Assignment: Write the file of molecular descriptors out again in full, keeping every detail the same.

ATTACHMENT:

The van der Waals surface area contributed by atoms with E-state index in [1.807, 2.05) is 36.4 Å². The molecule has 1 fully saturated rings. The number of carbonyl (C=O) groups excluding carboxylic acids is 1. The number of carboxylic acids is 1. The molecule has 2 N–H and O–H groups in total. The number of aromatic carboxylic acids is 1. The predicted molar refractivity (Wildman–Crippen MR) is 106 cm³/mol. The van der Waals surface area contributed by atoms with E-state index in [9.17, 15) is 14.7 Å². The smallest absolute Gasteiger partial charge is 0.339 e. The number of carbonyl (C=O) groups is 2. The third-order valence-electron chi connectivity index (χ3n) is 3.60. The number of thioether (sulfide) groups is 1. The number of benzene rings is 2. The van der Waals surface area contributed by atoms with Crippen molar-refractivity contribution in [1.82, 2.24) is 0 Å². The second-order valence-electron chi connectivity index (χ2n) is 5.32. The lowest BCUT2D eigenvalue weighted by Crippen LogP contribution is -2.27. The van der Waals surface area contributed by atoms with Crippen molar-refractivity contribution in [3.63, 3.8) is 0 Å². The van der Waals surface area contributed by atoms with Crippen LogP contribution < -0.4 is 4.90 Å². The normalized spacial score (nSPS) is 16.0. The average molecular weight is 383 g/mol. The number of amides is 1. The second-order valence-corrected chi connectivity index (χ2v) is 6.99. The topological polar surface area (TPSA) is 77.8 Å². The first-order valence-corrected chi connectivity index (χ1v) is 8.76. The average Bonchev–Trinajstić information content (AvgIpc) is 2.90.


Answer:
The van der Waals surface area contributed by atoms with E-state index in [1.807, 2.05) is 36.4 Å². The molecule has 1 fully saturated rings. The number of carbonyl (C=O) groups excluding carboxylic acids is 1. The number of carboxylic acids is 1. The molecule has 2 N–H and O–H groups in total. The number of aromatic carboxylic acids is 1. The predicted molar refractivity (Wildman–Crippen MR) is 106 cm³/mol. The van der Waals surface area contributed by atoms with E-state index in [9.17, 15) is 14.7 Å². The smallest absolute Gasteiger partial charge is 0.339 e. The number of carbonyl (C=O) groups is 2. The third-order valence-electron chi connectivity index (χ3n) is 3.60. The number of thioether (sulfide) groups is 1. The number of benzene rings is 2. The van der Waals surface area contributed by atoms with Crippen molar-refractivity contribution in [1.82, 2.24) is 0 Å². The second-order valence-electron chi connectivity index (χ2n) is 5.32. The lowest BCUT2D eigenvalue weighted by Crippen LogP contribution is -2.27. The van der Waals surface area contributed by atoms with Crippen molar-refractivity contribution in [3.63, 3.8) is 0 Å². The van der Waals surface area contributed by atoms with Crippen LogP contribution < -0.4 is 4.90 Å². The normalized spacial score (nSPS) is 16.0. The average molecular weight is 383 g/mol. The number of amides is 1. The second-order valence-corrected chi connectivity index (χ2v) is 6.99. The topological polar surface area (TPSA) is 77.8 Å². The first-order valence-corrected chi connectivity index (χ1v) is 8.76. The average Bonchev–Trinajstić information content (AvgIpc) is 2.90.